Startups Among the Ruins: How 10 Companies Launched During the Great Depression | Company Activities & Management > Company Structures & Ownership from AllBusiness.com
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Startups Among the Ruins: How 10 Companies Launched During the Great Depression

A battered economy can sometimes provide just the right circumstances for a new business. Here's how 10 companies found success during the Great Depression.

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Startup. It’s a word we don’t hear much during today’s tough economic times. One wonders if there is anyone brave or foolhardy enough - or both - to risk starting a new business when more and more people are losing their jobs and tightening their belts.

 

Yet there was a time that was even tougher than today. A downturn so bad it’s now capitalized and had the adjective “Great” appended to it. If today’s environment is bad for starting a business, it must have been madness to even think about the idea during the Great Depression of the 1930s.

 

Businesses established during the Depression come from a variety of industries, but for this list, Hoover’s Editors concentrated only on those that may owe some of their success to the conditions of the time.

 

1. Ada Feed & Seed: Farms had a real need for Ada Feed & Seed when crop prices were falling. This company helps farmers field tough economic conditions by offering assistance with fertilizing, seeding, and other tasks.

 

2. SESAC: Woody Guthrie, the Dust Bowl Troubadour, Huddie Ledbetter, the Singing Convict, and many others sang the pangs of the Depression. SESAC, established as a licensor of music, made sure they didn’t get ripped off by unauthorized recordings or performances.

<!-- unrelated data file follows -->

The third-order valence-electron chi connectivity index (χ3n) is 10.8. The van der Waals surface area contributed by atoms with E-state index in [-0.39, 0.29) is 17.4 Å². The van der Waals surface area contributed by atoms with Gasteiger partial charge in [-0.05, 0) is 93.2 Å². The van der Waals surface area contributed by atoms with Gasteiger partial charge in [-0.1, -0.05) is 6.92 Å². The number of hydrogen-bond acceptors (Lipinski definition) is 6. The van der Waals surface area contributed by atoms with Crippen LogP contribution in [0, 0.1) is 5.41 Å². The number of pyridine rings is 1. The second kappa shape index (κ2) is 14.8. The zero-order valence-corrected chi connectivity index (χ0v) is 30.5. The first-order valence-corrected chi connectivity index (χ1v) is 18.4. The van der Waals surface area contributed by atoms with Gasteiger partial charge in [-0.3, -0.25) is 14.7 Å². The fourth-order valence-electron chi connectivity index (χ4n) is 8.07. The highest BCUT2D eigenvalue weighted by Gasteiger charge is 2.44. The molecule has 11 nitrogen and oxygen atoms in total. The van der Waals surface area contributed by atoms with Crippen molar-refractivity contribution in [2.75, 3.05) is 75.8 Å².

3. Publix Super Markets: Twenty-two-year-old George Jenkins quit his job as manager of a Florida Piggly Wiggly and started his own grocery store next door. The store not only survived next door to its competitor, but eventually became the 1,000-store chain of today.

 

4. Hy-Vee: Hy-Vee began as a small general store in Iowa that offered what people really need during tough times - low prices. That and good service helped grow the general store into a chain of some 225 supermarkets.

 

5. King Kullen Grocery: The company claims that Michael Cullen invented the supermarket format when he turned a Queens warehouse into a grocery store. No doubt the downscale setting allowed him to keep prices low for families with unemployed breadwinners.

 

6. Harp’s Food Stores: Floy and Harvard Harp opened an eponymous food store that would grow into a chain that includes outlets with “Price Cutter” on the banner. Those two words were no doubt key to Harp’s emergence as a major regional player during tough times.

 

7. Ocean Spray Cranberries: When the going gets tough, the tough get cooperative. Instead of seeing who could make the tastiest cranberry sauce when consumers were pinching pennies, three cranberry companies pooled their bogs and found success.

 

8. Pendleton Grain Growers:  On a December night in 1929 a group of struggling wheat farmers gathered in Pendleton, Oregon, and decided to form a cooperative that would help them withstand falling crop prices.

 

9. Yellow Book USA: The Yellow Pages gave struggling consumers an efficient opportunity for comparison shopping. Instead of wasting gas or - more often - shoe leather, they could let their fingers do the walking in search of the best deals.

 

10. Wipfli: Wipfli focused not on consumers but stepped up to help businesses stay in business. This company provides such services as tax preparation, business planning, and corporate finance.

 

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